But the Defense Department’s emergency military construction authorities contain two exceptions to this requirement of congressional authorization. The first, outlined in 10 U.S.C. § 2803, allows up to $50 million of appropriated funds for military construction to be spent on not-specifically-authorized construction projects if those projects are for the purpose of national security and protecting the safety of U.S. troops. According to Defense Department guidance from 2013, the relevant legislative history indicates that this authority may not be used for projects denied authorization in previous Military Construction Appropriations Acts—and unfortunately for the administration, the wall fits this description. In any event, the $50 million authorized under § 2803 would be a drop in the bucket of the $5.6 billion Trump is currently requesting and would fall well short of the estimated cost for the wall, which is likely somewhere between $12 billion and $25 billion.

The second exception, outlined in 10 U.S. Code § 2808(a),provides that:

 “[i]n the event of a declaration of war or the declaration by the President of a national emergency in accordance with the National Emergencies Act (50 U.S.C. 1601 et seq.) that requires use of the armed forces, the Secretary of Defense, without regard to any other provision of law, may undertake military construction projects, and may authorize the Secretaries of the military departments to undertake military construction projects, not otherwise authorized by law that are necessary to support such use of the armed forces. Such projects may be undertaken only within the total amount of funds that have been appropriated for military construction, including funds appropriated for family housing, that have not been obligated.” (Emphasis added.)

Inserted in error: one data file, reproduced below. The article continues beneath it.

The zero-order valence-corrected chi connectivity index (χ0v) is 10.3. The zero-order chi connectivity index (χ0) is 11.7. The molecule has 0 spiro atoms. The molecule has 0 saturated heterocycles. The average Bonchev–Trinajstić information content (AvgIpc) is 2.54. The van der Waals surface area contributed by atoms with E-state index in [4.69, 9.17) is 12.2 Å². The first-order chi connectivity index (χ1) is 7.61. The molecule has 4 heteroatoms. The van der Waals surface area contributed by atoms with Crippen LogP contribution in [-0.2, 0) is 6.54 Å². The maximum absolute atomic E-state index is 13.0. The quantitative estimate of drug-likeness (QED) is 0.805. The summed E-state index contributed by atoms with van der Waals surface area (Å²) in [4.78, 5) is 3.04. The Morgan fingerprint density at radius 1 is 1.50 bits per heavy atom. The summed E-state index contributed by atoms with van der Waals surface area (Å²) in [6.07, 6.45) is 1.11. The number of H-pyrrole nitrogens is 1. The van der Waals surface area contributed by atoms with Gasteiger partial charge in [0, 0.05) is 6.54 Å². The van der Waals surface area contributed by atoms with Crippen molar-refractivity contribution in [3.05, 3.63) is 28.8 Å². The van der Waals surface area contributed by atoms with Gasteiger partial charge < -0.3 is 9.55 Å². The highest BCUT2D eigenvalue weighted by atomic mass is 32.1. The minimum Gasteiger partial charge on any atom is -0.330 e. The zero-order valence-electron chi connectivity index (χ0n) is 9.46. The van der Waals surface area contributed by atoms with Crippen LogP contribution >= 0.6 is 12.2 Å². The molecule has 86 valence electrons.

If such a national emergency is declared, the secretary of defense must notify the appropriate congressional committees and provide an “estimated cost of the construction projects, including the cost of any real estate action pertaining to those construction projects.” The authority terminates “with respect to any war or national emergency at the end of the war or national emergency.”